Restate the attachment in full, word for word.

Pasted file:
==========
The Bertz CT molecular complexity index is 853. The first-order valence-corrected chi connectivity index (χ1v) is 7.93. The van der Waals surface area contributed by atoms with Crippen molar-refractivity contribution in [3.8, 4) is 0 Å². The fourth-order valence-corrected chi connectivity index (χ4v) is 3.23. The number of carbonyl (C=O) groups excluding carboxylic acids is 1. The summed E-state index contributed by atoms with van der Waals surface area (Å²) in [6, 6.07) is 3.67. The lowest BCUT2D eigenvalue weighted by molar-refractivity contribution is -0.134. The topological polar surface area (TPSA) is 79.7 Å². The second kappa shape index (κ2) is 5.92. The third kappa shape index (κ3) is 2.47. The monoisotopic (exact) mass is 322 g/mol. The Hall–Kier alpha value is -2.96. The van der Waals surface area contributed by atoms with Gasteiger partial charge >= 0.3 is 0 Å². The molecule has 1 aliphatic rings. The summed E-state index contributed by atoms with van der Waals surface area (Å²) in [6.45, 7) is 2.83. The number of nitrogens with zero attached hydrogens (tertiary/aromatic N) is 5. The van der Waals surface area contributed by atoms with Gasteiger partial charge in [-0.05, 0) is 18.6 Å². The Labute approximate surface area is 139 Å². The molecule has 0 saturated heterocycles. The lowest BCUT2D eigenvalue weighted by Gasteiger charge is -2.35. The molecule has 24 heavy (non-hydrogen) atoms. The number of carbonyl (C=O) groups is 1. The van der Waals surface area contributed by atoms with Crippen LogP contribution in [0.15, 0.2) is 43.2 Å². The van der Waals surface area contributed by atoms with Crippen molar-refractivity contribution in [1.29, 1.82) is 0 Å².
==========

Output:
The Bertz CT molecular complexity index is 853. The first-order valence-corrected chi connectivity index (χ1v) is 7.93. The van der Waals surface area contributed by atoms with Crippen molar-refractivity contribution in [3.8, 4) is 0 Å². The fourth-order valence-corrected chi connectivity index (χ4v) is 3.23. The number of carbonyl (C=O) groups excluding carboxylic acids is 1. The summed E-state index contributed by atoms with van der Waals surface area (Å²) in [6, 6.07) is 3.67. The lowest BCUT2D eigenvalue weighted by molar-refractivity contribution is -0.134. The topological polar surface area (TPSA) is 79.7 Å². The second kappa shape index (κ2) is 5.92. The third kappa shape index (κ3) is 2.47. The monoisotopic (exact) mass is 322 g/mol. The Hall–Kier alpha value is -2.96. The van der Waals surface area contributed by atoms with Gasteiger partial charge >= 0.3 is 0 Å². The molecule has 1 aliphatic rings. The summed E-state index contributed by atoms with van der Waals surface area (Å²) in [6.45, 7) is 2.83. The number of nitrogens with zero attached hydrogens (tertiary/aromatic N) is 5. The van der Waals surface area contributed by atoms with Gasteiger partial charge in [-0.05, 0) is 18.6 Å². The Labute approximate surface area is 139 Å². The molecule has 0 saturated heterocycles. The lowest BCUT2D eigenvalue weighted by Gasteiger charge is -2.35. The molecule has 24 heavy (non-hydrogen) atoms. The number of carbonyl (C=O) groups is 1. The van der Waals surface area contributed by atoms with Crippen LogP contribution in [0.15, 0.2) is 43.2 Å². The van der Waals surface area contributed by atoms with Crippen molar-refractivity contribution in [1.29, 1.82) is 0 Å².